By the time Ocelot heard the familiar rumble of the sleek black Dynamit pulling up in front of his house, he’d already been up for several hours. In fact, he hadn’t really slept much at all. Oddly, though, except for a few bruises left over from his stint at the Wharf Rat the previous night and the vestigial pounding echo of the ghosts of too many Scotches, he didn’t feel too bad. Physically, anyway. Mentally, the jury was still out.
When he opened the door he looked past Kestrel to Gabriel, who was standing behind her. There was something different about him, but Ocelot couldn’t put his finger on what. It was as if there was a slight—dimming—in the young man’s eerily potent aura, but it was not a dimming of sadness or regret. Perhaps it was a newfound maturity. Ocelot wasn’t sure, but he could certainly tell that Gabriel wasn’t taking this situation lightly. “Hey,” he said briefly, motioning them in. They moved silently past and into the room that served as the little house’s combination living room/dining room/kitchen/bedroom. Neither sat down. “Want anything?”
Both of them shook their heads. Ocelot noticed that they remained close to each other, never straying more than a meter or two away. He wondered why this didn’t bother him.
Gabriel took a deep breath. There was a fragile quality to him, from the clear guilelessness in his violet eyes to the vulnerability of his slim body clad in jeans and thin shirt, unprotected by even his usual leather jacket. He looked as if he was about to speak, then looked at Kestrel instead.
They look like a couple of kids afraid to tell their father about what happened, Ocelot realized in surprise. A corner of his mind wondered if he’d ever have Gabriel in this sort of position again, but to his surprise the thought didn’t appeal to him.
“So...” Kestrel began softly, raising her gaze to meet Ocelot’s. “Did you get a chance to think about—things?”
Ocelot nodded. “Yeah.” He saw her eyeing the bruises on his face and his forearms, but she didn’t acknowledge them. He was sure she knew where he’d been last night. “Before I make a decision, though, I got some questions, okay?” He was looking at Gabriel as he said it.
“Of course.” The young man’s voice was even softer than Kestrel’s. “We will answer them to the best of our ability.”
“Okay,” Ocelot said, slightly mollified. He pushed off the wall where he’d been leaning and began pacing the room, pausing often to inspect the weapons hanging on the walls. Gabriel and Kestrel remained where they were, their eyes following him. “As far as how this happened—that ain’t my business and I’m not gonna ask about it. What I’m more concerned with is makin’ sure you guys have really thought this through all the way.” He held up his hand when Kestrel drew breath to speak. “No, hang on. Let me finish. It’s not that I don’t think you did—it’s just that this is a pretty emotional situation and people in the middle of those sometimes don’t see all the ways to go. Even dragons,” he added, looking again at Gabriel. He shrugged. “No way to know if I’m gonna come up with anything you don’t, but I just want to talk this through. Okay?”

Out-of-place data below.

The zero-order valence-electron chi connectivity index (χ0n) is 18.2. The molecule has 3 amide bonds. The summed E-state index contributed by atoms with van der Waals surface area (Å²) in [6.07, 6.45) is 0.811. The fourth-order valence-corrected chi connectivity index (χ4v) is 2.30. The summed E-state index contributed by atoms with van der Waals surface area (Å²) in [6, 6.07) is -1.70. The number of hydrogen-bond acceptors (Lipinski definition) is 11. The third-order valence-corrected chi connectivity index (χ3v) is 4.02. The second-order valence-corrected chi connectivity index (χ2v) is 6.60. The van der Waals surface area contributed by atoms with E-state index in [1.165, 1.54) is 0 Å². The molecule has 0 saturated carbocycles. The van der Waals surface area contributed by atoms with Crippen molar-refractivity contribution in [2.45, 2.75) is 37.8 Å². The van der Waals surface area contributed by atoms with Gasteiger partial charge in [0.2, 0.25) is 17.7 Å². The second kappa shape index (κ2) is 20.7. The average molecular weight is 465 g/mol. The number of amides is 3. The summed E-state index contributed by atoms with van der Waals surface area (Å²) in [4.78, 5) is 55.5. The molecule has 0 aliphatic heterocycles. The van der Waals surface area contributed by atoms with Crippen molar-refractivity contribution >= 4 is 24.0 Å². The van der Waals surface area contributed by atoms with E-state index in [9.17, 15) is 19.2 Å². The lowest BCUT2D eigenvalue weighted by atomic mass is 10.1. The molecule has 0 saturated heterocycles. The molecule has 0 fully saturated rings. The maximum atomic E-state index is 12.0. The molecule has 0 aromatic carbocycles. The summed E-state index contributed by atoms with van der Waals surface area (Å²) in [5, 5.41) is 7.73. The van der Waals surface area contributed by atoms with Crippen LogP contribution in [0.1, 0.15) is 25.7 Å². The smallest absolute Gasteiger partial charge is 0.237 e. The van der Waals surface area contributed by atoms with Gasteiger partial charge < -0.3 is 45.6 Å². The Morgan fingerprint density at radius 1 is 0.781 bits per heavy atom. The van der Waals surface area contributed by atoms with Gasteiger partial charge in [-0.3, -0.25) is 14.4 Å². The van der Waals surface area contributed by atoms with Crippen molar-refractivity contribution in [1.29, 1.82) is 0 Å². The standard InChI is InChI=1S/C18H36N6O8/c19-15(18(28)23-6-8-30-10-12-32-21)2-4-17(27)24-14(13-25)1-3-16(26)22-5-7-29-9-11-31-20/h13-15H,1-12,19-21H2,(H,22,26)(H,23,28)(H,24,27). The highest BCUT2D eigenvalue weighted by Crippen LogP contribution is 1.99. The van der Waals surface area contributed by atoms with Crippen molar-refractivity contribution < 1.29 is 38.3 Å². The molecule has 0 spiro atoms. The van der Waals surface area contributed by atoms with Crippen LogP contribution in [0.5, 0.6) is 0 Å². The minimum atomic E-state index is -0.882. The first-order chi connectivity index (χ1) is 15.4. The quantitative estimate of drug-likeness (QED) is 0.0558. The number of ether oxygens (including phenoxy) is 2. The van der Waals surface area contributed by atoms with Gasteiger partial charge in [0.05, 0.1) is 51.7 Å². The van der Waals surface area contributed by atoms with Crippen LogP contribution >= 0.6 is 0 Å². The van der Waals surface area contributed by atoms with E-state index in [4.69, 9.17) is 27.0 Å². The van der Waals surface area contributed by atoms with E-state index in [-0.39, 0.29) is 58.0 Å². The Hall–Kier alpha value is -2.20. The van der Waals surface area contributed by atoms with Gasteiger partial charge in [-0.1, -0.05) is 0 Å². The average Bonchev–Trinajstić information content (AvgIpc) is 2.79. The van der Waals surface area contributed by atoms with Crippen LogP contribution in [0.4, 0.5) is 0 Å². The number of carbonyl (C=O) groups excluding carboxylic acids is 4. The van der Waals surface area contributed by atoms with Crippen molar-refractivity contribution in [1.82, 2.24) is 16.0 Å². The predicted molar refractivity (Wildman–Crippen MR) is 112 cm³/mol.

Gabriel inclined his head gravely. “Of course,” he said again. Next to him, Kestrel looked at the floor.
“So—what other ideas did you come up with?”
Kestrel spoke before Gabriel did. “We spent quite a bit of time going over it,” she said, her voice taking on just the faintest hint of defensiveness even though she knew Ocelot was right. “Gabriel did this same thing to me, made me think about what I wanted to do. I’m not going to put him at risk by keeping the child, but I want to give the kid a chance to live. That leaves out the first two obvious choices. After that, we came up with four: give him up for a conventional adoption, try to set something up ourselves, having Harry find somebody knowing Gabriel is the father—and having Harry find somebody thinking someone else is the father. You were the logical choice.”
Ocelot nodded. That much she was right about. “What about—anybody else? I know there’s been more than just me.”
“But none of them meant anything to me, Ocelot. I certainly wouldn’t trust them with a secret like this.” She looked into his eyes. “We’ve been through some rough times, but I’ve never stopped thinking of you as a friend. There aren’t too many people around I trust enough to ask this of.”
“And what about you?” Ocelot turned to Gabriel, who still hadn’t moved. His tone was probably a little harsher than it should have been, but then he was sure that everyone in the room knew that if he did this, he wouldn’t be doing it for the dragon. “What’s your take on the situation?”
Gabriel was silent for several moments, as if gathering his thoughts. “My first priority, of course, is Juliana,” he said at last. “It is her decision to make, but I will not see her come to harm because of it.”
“Even if it means you coming to harm?” Ocelot asked.
“Even so,” Gabriel said softly.
“So you’re willing to risk—whatever might happen if the other dragons find out—to follow what she wants.” He leaned forward a bit, watching Gabriel carefully.
“Yes.” This time, his reply was immediate.